Lifestyles of Health and Sustainability (LOHAS), a newly identified consumer market representing businesses ranging from renewable energy and alternative transportation to organic foods and eco-tourism, will reach $230 billion in the US and $540 billion worldwide in 2000. To help support the growth of the industries serving the booming LOHAS marketplace, Natural Business Communications has launched The Natural Business LOHAS Journal.
The $230 billion U.S. LOHAS marketplace is divided into five key industry segments: Sustainable Economy, Healthy Living, Alternative Health Care, Personal Development and Ecological Lifestyles. An upcoming market research report produced by Natural Business Communications, “The LOHAS Marketplace: An Introduction,” available March 2000, identifies the market segments, their size and sub-industry categories.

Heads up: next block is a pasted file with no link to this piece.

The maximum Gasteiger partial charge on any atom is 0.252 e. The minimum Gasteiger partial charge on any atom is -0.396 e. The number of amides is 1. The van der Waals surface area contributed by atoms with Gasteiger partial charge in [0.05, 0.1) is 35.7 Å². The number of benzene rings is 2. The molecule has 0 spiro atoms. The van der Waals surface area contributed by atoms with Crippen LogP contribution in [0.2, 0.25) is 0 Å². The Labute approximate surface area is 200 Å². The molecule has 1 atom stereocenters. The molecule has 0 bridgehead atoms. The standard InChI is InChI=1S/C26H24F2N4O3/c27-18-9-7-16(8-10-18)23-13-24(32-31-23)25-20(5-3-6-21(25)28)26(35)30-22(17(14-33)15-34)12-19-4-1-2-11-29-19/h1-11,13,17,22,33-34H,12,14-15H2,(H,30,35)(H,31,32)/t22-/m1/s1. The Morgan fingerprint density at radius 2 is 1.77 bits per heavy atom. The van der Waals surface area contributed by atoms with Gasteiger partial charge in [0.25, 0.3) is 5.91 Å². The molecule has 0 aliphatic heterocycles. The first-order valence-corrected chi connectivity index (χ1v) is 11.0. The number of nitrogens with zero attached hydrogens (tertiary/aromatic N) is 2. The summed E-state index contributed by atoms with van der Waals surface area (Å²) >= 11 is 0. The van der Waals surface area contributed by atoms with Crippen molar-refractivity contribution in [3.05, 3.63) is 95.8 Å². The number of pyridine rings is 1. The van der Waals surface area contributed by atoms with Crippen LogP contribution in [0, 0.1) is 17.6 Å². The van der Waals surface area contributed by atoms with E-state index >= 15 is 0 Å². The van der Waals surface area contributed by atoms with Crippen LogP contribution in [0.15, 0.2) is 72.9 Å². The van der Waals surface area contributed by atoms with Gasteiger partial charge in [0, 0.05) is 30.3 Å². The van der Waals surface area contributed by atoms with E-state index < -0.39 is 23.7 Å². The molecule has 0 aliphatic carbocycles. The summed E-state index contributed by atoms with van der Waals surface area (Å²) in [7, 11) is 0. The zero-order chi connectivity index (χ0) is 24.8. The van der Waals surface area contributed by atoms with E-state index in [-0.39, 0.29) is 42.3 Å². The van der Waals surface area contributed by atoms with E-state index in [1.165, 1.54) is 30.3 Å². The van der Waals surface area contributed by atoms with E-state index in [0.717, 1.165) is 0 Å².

To receive a complimentary issue of The Natural Business LOHAS Journal and subscription information, contact Marianne Wendroff at Natural Business Communications, 303.442.8983, or visit the website. Company and people news, appropriate calendar events and new product releases are welcome and can be forwarded to: PO Box 7370, Boulder, CO 80306-7370, (303)442-8983, Fax 303-440-7741,Natural Business Communications.
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Announcements (Email press releases to us at Info@CompWellness.org)